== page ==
I forget in what order and when the providers rolled out features, but over time it got to the point where the service would do just about anything a pilot could dream of. You could plan your flights, get surface observations for airports along your route of flight, get weather graphics and file a flight plan. Best of all, there was an option to get your reports in plain text. The system was trained to do what I never got good at: translating the codes into usable language. There were some rough spots. For instance, it took me a while to figure out that a cloud of Volcanic Ash (VA) probably wasn’t constantly covering the state of Virginia (VA), but for the most part the plain language option was a blessing.

The functions that DUATS provided were all things you could do with a call to a briefer, which is something we all still did when we were at the hotel far from a modem. While phone briefings were still available, I used them only when necessary. I’d occasionally get a great briefing from a specialist who was clearly a pilot, but more often than not, I felt as though the briefing was done to check boxes and cover butts rather than give me really useful information.

But the greatest thing about DUATS was that it was a blazingly fast way to go flying. Let’s say I was flying IFR from Bridgeport, Connecticut, to Myrtle Beach, South Carolina. Pre-DUATS, I’d have to dig out the paper charts, find my routing, note it on a piece of scratch paper and then use that to call FSS and get a briefing and file a flight plan. Instead with DUATS, I just enter my departure and destination airports and it would give me a routing. It was lazy, I guess, but DUATS routings were really good. And in an age when almost everybody was flying VOR to VOR, there were lots of twists and turns and mileages to add up to see how long the route really was so ensure you’d have adequate fuel and, if necessary, to find an alternate.


Whereas doing my flight planning with a paper chart and flight plan form might take me a half hour or longer—I was probably a little slower than most folks—with DUATS I could go in, get a briefing, look at some graphics, plan my route, file it and be done in a couple of minutes. Did I miss talking to the briefers? I didn’t. I was glad they were still around, and I knew lots of other pilots who called for their flight planning needs every time, but I felt that as soon as DUATS arrived, FSS was largely obsolete.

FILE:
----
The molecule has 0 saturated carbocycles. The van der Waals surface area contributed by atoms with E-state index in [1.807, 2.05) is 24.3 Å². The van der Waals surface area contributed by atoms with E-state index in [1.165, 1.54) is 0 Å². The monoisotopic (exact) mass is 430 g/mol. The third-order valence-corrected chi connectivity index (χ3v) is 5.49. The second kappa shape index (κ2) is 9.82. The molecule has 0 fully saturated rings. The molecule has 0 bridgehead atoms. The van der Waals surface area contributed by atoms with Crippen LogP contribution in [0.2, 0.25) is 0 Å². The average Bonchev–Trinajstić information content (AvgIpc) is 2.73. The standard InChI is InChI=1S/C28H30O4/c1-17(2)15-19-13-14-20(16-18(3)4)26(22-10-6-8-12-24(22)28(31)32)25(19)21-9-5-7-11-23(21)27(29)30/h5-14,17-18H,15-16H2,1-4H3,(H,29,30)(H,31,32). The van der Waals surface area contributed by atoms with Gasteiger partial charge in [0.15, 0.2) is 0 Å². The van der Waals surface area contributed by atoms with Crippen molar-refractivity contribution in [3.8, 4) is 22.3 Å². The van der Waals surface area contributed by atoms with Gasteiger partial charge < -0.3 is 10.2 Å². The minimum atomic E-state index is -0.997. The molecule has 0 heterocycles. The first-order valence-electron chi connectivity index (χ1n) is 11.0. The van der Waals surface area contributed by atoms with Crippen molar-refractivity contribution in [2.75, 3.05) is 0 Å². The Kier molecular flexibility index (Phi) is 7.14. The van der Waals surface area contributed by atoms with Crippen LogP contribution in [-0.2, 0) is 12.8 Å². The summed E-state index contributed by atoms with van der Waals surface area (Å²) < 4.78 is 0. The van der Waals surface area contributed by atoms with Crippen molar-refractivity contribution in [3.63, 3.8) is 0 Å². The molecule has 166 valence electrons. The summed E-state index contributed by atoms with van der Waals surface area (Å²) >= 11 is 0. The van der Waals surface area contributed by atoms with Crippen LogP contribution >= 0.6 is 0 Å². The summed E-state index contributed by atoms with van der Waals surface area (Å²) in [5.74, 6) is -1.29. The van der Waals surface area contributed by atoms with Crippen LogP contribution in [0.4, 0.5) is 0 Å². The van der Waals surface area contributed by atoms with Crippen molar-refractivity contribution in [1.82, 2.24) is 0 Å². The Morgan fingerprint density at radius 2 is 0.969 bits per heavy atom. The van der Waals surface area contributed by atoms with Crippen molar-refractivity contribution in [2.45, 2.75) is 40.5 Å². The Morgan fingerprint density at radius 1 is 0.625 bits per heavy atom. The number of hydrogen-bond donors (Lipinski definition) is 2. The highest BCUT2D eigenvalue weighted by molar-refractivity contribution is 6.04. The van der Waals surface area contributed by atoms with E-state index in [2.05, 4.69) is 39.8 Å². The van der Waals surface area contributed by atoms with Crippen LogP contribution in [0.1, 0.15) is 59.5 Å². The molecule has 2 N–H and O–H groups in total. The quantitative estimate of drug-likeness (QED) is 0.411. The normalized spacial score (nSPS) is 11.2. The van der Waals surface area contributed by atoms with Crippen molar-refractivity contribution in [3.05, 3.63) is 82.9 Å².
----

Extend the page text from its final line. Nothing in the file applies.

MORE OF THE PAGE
I guess I knew we’d get to the point where DUATS became obsolete itself, replaced by readily available weather through apps and websites that give you impressive graphics, plain language reports and weather products, like reliable icing forecasts, we could only have dreamed of back in the day. These apps go even further, taking that core weather data (along with NOTAMS and TFRS) and integrating it into the moving map itself, as if magically animating a paper sectional chart so that when you hovered your finger above Myrtle Beach airport, a little plain language note would rise up above the clutter and tell you that the ceilings were low, but still VFR.

The FAA plans to phase out DUAT(S) over the next few months. I’ll be sad to see it go, but truth be told, I haven’t dialed in for ages. I plan my flights, get my weather and file my flight plans from one of the many apps that do a great job with all those chores. I love those apps, but if any of you developers are reading this, one request. How about you add in that modem sound, which website MetaFilter transcribed as “Pshhhkkkkkkrrrr​kakingkakingkakingtsh​chchchchchchchcch​*ding*ding*ding*, so those of us who cut their teeth on dial-up will feel connected to our briefing experience once again.

If you want more commentary on all things aviation, go to our Going Direct blog archive.